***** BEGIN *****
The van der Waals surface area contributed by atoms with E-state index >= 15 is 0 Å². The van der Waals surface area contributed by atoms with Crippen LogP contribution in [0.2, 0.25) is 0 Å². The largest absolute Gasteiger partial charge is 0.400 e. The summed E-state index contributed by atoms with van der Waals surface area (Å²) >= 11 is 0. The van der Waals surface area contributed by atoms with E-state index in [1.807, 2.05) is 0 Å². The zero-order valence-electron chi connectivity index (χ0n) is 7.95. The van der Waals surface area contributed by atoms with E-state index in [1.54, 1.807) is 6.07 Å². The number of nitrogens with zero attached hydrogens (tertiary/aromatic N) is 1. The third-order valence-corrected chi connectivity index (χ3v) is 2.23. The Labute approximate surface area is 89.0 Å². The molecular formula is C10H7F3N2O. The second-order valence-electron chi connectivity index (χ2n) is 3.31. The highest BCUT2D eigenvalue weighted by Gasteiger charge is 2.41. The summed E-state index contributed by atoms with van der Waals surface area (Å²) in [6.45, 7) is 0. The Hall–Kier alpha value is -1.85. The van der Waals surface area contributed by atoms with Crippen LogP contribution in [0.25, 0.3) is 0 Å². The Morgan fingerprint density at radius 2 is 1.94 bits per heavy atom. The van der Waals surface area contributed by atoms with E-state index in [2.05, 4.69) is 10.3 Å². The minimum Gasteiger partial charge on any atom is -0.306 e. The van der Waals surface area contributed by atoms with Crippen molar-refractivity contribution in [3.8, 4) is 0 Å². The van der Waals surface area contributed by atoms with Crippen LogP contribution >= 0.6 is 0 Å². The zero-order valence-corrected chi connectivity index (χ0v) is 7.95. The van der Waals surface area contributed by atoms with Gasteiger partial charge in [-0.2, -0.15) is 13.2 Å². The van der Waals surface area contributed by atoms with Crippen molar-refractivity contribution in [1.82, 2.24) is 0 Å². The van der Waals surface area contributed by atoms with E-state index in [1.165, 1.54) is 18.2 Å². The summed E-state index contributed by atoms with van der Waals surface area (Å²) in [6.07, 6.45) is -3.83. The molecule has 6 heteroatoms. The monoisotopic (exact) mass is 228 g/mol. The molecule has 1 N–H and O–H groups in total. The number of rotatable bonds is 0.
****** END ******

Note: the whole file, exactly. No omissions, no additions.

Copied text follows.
The van der Waals surface area contributed by atoms with E-state index >= 15 is 0 Å². The van der Waals surface area contributed by atoms with Crippen LogP contribution in [0.2, 0.25) is 0 Å². The largest absolute Gasteiger partial charge is 0.400 e. The summed E-state index contributed by atoms with van der Waals surface area (Å²) >= 11 is 0. The van der Waals surface area contributed by atoms with E-state index in [1.807, 2.05) is 0 Å². The zero-order valence-electron chi connectivity index (χ0n) is 7.95. The van der Waals surface area contributed by atoms with E-state index in [1.54, 1.807) is 6.07 Å². The number of nitrogens with zero attached hydrogens (tertiary/aromatic N) is 1. The third-order valence-corrected chi connectivity index (χ3v) is 2.23. The Labute approximate surface area is 89.0 Å². The molecular formula is C10H7F3N2O. The second-order valence-electron chi connectivity index (χ2n) is 3.31. The highest BCUT2D eigenvalue weighted by Gasteiger charge is 2.41. The summed E-state index contributed by atoms with van der Waals surface area (Å²) in [6.45, 7) is 0. The Hall–Kier alpha value is -1.85. The van der Waals surface area contributed by atoms with Crippen LogP contribution in [0.25, 0.3) is 0 Å². The Morgan fingerprint density at radius 2 is 1.94 bits per heavy atom. The van der Waals surface area contributed by atoms with E-state index in [2.05, 4.69) is 10.3 Å². The minimum Gasteiger partial charge on any atom is -0.306 e. The van der Waals surface area contributed by atoms with Crippen molar-refractivity contribution in [3.8, 4) is 0 Å². The van der Waals surface area contributed by atoms with Crippen LogP contribution >= 0.6 is 0 Å². The zero-order valence-corrected chi connectivity index (χ0v) is 7.95. The van der Waals surface area contributed by atoms with Gasteiger partial charge in [-0.2, -0.15) is 13.2 Å². The van der Waals surface area contributed by atoms with Crippen molar-refractivity contribution in [1.82, 2.24) is 0 Å². The van der Waals surface area contributed by atoms with E-state index in [1.165, 1.54) is 18.2 Å². The summed E-state index contributed by atoms with van der Waals surface area (Å²) in [6.07, 6.45) is -3.83. The molecule has 6 heteroatoms. The monoisotopic (exact) mass is 228 g/mol. The molecule has 1 N–H and O–H groups in total. The number of rotatable bonds is 0.